I call him forgotten because it doesn’t seem like anyone knows of him; who he is or how super his movies are. Kayla and I had to quietly carry him in our hearts till we were able to share them with the H’s. Now we have someone to talk ‘Chan’ with! Hurrah!
The sad thing is, is that I’m going to have to tell you now who Charlie Chan is.
He was a fictional book character that became movies in the 4o’s. Black and white movies. He was a detective from Honolulu, and gave aid to many around the world, but mostly in America. Yep. He’s Chinese, too. He’s very humble, has much wisdom, and for most of the time, isn’t afraid to have one of his older children with him on the case. He’s a family man, which is one of the most wonderful things about him. Another neat thing about him is that he respects and remember those who’ve gone before him; normally mentioned by ‘ancient Chinese ancestors’.
He was portrayed by two different actors; first by Warner Oland who died after doing many films. The young man who had been playing ‘#1 Son’ Lee also stepped down. However, Chan films continued to come with the new actor, Sidney Toler, who was joined not just with the next son ‘#2 Son’ Jimmy, but also ‘#3 Son’ Tommy, ‘#4 Son’ Eddie, ‘#5 Son’, who was a younger boy, and two different daughters, whose names I can’t remember. There are probably others, whose films we haven’t seen yet. In total, Charlie Chan had about 14 children, and in several shows, including the very first that started off Sidney Toler, his ‘#1 Grandson’ joined the pack of a-mentioned offspring. He loves his family very much, and this is portrayed ‘louder’ in the first version especially.
In the first ‘version’ of Charlie Chan starring Warner Oland, the stories centered more on him and his fine relationship with ‘#1 Son’ Lee, who was an eager helper and friend to his father. They had lots of good adventures together, and Lee got into enough ‘scrapes’ to conjure up enough humor to balance to the brain scratching.
When Sidney Toler replaced the deceased Warner Oland, bringing in a whole new troop of side characters, it became less about the ‘father/son’ relationship and just more into entertainment, which is still just fine for all of Kayla and I. Still, even though Charlie has two different faces, the films are still really enjoyable and clean.
The children were a bit more disrespectful in the new ‘version’ but not o bad that we can’t watch them. Jimmy (my personal favorite) is an over-eager wanna-be-detective at age 20 whose quick movements normally cause more chaos (and unlike older brother Lee, any help he gives is always accidental). He also has the best facial expressions. Tommy, #3 son, is in more control of himself, so he’s almost always joined by the spook-frightened, mystery-dodger taxi driver, Birmingham. One mention of murder, and he’s out of the room. He’s really funny…seriously.
The mysteries have almost always been really good and are great ‘whodunits’. There have been several where we’ll all figure out which one is guilty, but there have also been some where the character whom you truly barely suspect becomes the murderer at the end.
One of the neat things of Charlie’s character is all the different ‘Chan’ sayings he sprinkles throughout the films.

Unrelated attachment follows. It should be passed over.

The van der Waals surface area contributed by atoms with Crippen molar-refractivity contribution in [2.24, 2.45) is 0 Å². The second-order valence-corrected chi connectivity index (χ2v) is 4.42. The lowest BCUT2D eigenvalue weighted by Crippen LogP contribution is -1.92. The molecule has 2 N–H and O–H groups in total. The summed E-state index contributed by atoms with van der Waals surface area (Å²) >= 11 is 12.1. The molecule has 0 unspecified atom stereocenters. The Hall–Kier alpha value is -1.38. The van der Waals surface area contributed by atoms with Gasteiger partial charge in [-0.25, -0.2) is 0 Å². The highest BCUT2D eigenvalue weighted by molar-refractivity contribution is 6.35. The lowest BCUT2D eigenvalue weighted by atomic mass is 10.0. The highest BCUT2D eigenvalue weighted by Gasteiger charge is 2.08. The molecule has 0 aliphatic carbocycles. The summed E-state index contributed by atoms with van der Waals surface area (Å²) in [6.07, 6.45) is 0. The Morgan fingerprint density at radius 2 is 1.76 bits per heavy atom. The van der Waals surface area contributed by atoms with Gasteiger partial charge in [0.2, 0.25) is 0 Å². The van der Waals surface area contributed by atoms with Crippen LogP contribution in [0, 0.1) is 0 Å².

“Motive like end of string, tied in many knots- end may be in sight but hard to unravel.” (Speaking of how difficult a mystery might be.)
“Hasty conclusion like hole in water- easy to make.”
“Joy in heart more desirable than bullet.”
“If want wild bird to sing do not put him in cage” (in context of letting suspects be free in surroundings; may give themselves away.)
“When money talk, few are deaf.”
“To destroy false prophet, must first unmask him before eyes of believers.”
“Beware of spider who invites fly into parlor.”
“Expert is someone makes hasty decision and is sometimes right.”
Sometimes the sons will try to copy their father in wise sayings, but they don’t sound quite so intelligent: as Lee said once, “As Pop would say, ‘when woman play with fire, man mostly likely get burned!’ *laughs* Or something like that!” Jimmy once said a saying for his father; “As Pop would say, ‘Swell head give man more trouble then indigestion’ ”
And when the children really want to argue with their father, or are so excited they can’t control themselves, they slip into Chinese, which probably really isn’t Chinese; it just sounds like it. It’s really rather funny when they start babbling off in a oriental sounding fashion, their faces either wrinkled into giant frowns our exploding with utter excitement.
Jimmy will sometimes get really excited and will start dashing about the house they happen to be in yelling, “Pop! Pop! Pop! Pop! Pop! Pop!” while flinging open doors hunting for him. Charlie will finally find his shouting son and say calmly, “Why does Son make sound like outboard motor?”
Anyway, I just had to share about the wonderful word of Charlie Chan. Oh, also, if you watch lots of films from this era, you will most likely start recognizing some of the other actors. Kayla and I have recognized actors from Shirley Temple films, Sherlock Holmes films, and even some of the Errol Flynn movies, so it’s neat to see different actors and actresses doing different roles.
So, get some of these films if you can and enjoy them, because they are rare remnants of a type of film that can no longer be found today. And it’s even rarer to watch a film where the detective is a strong father figure–with an eager offspring racing behind!